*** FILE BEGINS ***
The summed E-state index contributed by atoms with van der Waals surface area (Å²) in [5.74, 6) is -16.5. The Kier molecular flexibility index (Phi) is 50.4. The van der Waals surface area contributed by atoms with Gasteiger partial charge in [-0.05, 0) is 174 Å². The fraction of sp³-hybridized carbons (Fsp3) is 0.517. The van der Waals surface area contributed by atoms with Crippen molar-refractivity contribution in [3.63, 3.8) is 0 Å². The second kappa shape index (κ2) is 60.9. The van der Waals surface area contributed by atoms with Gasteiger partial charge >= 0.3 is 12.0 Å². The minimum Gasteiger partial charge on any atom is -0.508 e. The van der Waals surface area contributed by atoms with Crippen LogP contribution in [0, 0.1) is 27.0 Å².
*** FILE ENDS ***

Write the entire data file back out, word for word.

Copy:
The summed E-state index contributed by atoms with van der Waals surface area (Å²) in [5.74, 6) is -16.5. The Kier molecular flexibility index (Phi) is 50.4. The van der Waals surface area contributed by atoms with Gasteiger partial charge in [-0.05, 0) is 174 Å². The fraction of sp³-hybridized carbons (Fsp3) is 0.517. The van der Waals surface area contributed by atoms with Crippen molar-refractivity contribution in [3.63, 3.8) is 0 Å². The second kappa shape index (κ2) is 60.9. The van der Waals surface area contributed by atoms with Gasteiger partial charge >= 0.3 is 12.0 Å². The minimum Gasteiger partial charge on any atom is -0.508 e. The van der Waals surface area contributed by atoms with Crippen LogP contribution in [0, 0.1) is 27.0 Å².